On Sunday night, Victorian Premier Daniel Andrews announced a six-week lockdown of the state as part of Stage 4 restrictions, set to go in effect from today.
For schools, the changes mean that flexible and remote learning will be brought in for all schools across the state, but Premier Andrews confirmed that site learning will be available for students of parents who are working and those attending specialist schools.
While a growing body of research reveals the psychological impact that the pandemic is having on children, those with disabilities are negatively affected by the classroom shutdown in ways that mainstream students are not.
Children with neuromotor disabilities such as cerebral palsy are more likely than others to have mental health symptoms, which may be exacerbated during the pandemic.
Additionally, the well-being of children with intellectual or language disabilities may be negatively affected due to difficulties understanding the pandemic and the need for certain health precautions.
One school that has been providing exemplary support for special needs students is Giant Steps, where the transdisciplinary approach to education has played a significant role in helping vulnerable young people thrive in their learning.
In recognition of its successful programs, Giant Steps Australia won The Educator’s Special Education School of the Year in 2018 and 2019, and has been named a finalist for the same accolade ahead of the Australian Education Awards 2020.
Kerrie Nelson, Giant Steps’ principal and national director of schools and colleges, was recently named a finalist for the School Principal of the Year – Non-Government Award for the forward-thinking leadership she has demonstrated during this challenging time.
At the onset of COVID-19, Nelson said the school doubled down on social distancing in both classrooms and staffrooms and ramped up hygiene, both in terms of rigorous hand-washing and environmental factors, making these practices part of the every day work of students and staff alike.
“We split classes, changed times, changed arrival and departure, separated Primary and Secondary programs, thought about increasing physical exercise for our students – so many measures,” Nelson told The Educator.
“As we go into Stage 4 restrictions and a State of Disaster, we are looking at how to remain open and keeping everyone safe as COVID-19 inches closer to all our lives in Victoria”.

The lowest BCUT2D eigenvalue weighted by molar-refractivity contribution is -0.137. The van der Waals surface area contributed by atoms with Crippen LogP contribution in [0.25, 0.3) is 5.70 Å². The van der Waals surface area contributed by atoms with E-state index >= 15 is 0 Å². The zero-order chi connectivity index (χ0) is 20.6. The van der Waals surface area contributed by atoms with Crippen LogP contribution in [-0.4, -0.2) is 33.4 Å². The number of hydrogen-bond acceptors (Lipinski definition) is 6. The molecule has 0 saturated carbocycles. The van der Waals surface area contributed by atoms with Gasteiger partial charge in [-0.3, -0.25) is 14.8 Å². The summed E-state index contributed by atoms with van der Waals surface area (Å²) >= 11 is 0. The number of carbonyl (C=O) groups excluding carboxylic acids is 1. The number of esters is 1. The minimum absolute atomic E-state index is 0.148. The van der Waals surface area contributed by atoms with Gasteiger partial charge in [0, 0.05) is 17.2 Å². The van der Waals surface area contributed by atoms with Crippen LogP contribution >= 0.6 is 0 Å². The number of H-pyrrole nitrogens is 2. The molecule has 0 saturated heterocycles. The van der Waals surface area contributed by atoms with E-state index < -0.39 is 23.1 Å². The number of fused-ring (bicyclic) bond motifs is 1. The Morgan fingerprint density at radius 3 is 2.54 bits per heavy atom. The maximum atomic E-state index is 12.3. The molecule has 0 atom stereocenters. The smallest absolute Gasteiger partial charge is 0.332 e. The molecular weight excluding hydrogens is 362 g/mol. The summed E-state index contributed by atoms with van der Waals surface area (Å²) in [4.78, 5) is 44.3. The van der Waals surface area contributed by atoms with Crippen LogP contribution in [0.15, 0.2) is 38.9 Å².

‘We’ve underestimated the flexibility of students’
Despite surveys revealing the hardships that students have faced as a result of the pandemic, Nelson believes society may have underestimated students’ flexibility and willingness to adapt as so many changes came upon them without much forewarning.
“I think it also says a lot about setting clear explicit expectations and working really hard to develop teaching and learning strategies to assist children,” she said.
“We all know this but to see it so clearly in action as we all worked to keep each other safe and the students has been an extraordinary effort from our whole community”.
Nelson said that as challenging as 2020 has been for leaders, principals have also thrived in their roles through the pandemic.
“Principals have shined as they lead their staff and community, being flexible in their leadership style and creating different opportunities for their schools,” Nelson said.
“They have also encouraged their staff to grab hold of the challenge and see it as an opportunity that may in fact change some of our perceptions about education in the medium to long term”.
Exciting things ahead
Before the pandemic, Giant Steps was in the process of kicking off its Training Hub after acquiring a space to run courses, particularly around working with schools on an ongoing basis to share knowledge and skills and to work through problems of practice for students with autism/disabilities in their school.
Nelson said that while the Training Hub has been put on hold, the school is developing digital suites to launch later in the year.
“Giant Steps has expanded the AutismHub a repository of resources about good practice in the area,” she said.
“We are keen to share what we know and work together as teaching and therapy professionals”.